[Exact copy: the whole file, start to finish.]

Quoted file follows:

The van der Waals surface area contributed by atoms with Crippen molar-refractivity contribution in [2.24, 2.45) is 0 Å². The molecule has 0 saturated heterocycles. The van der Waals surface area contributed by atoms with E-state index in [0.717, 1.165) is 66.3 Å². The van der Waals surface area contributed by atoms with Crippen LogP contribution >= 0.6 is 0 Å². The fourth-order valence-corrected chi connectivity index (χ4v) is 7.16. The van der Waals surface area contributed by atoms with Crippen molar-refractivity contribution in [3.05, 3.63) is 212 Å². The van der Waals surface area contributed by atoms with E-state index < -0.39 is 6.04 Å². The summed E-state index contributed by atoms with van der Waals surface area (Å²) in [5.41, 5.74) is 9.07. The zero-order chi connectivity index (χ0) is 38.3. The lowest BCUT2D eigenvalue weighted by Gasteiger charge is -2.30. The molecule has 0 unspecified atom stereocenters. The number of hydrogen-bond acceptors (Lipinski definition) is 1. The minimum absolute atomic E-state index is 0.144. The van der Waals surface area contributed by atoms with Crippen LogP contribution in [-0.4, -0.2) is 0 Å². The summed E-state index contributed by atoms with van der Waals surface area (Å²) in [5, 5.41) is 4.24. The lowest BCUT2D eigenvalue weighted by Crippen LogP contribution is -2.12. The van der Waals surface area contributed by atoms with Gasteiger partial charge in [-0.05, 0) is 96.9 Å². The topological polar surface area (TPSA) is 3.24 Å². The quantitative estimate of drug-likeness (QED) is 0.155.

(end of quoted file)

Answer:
The van der Waals surface area contributed by atoms with Crippen molar-refractivity contribution in [2.24, 2.45) is 0 Å². The molecule has 0 saturated heterocycles. The van der Waals surface area contributed by atoms with E-state index in [0.717, 1.165) is 66.3 Å². The van der Waals surface area contributed by atoms with Crippen LogP contribution >= 0.6 is 0 Å². The fourth-order valence-corrected chi connectivity index (χ4v) is 7.16. The van der Waals surface area contributed by atoms with Crippen molar-refractivity contribution in [3.05, 3.63) is 212 Å². The van der Waals surface area contributed by atoms with E-state index < -0.39 is 6.04 Å². The summed E-state index contributed by atoms with van der Waals surface area (Å²) in [5.41, 5.74) is 9.07. The zero-order chi connectivity index (χ0) is 38.3. The lowest BCUT2D eigenvalue weighted by Gasteiger charge is -2.30. The molecule has 0 unspecified atom stereocenters. The number of hydrogen-bond acceptors (Lipinski definition) is 1. The minimum absolute atomic E-state index is 0.144. The van der Waals surface area contributed by atoms with Crippen LogP contribution in [-0.4, -0.2) is 0 Å². The summed E-state index contributed by atoms with van der Waals surface area (Å²) in [5, 5.41) is 4.24. The lowest BCUT2D eigenvalue weighted by Crippen LogP contribution is -2.12. The van der Waals surface area contributed by atoms with Gasteiger partial charge in [-0.05, 0) is 96.9 Å². The topological polar surface area (TPSA) is 3.24 Å². The quantitative estimate of drug-likeness (QED) is 0.155.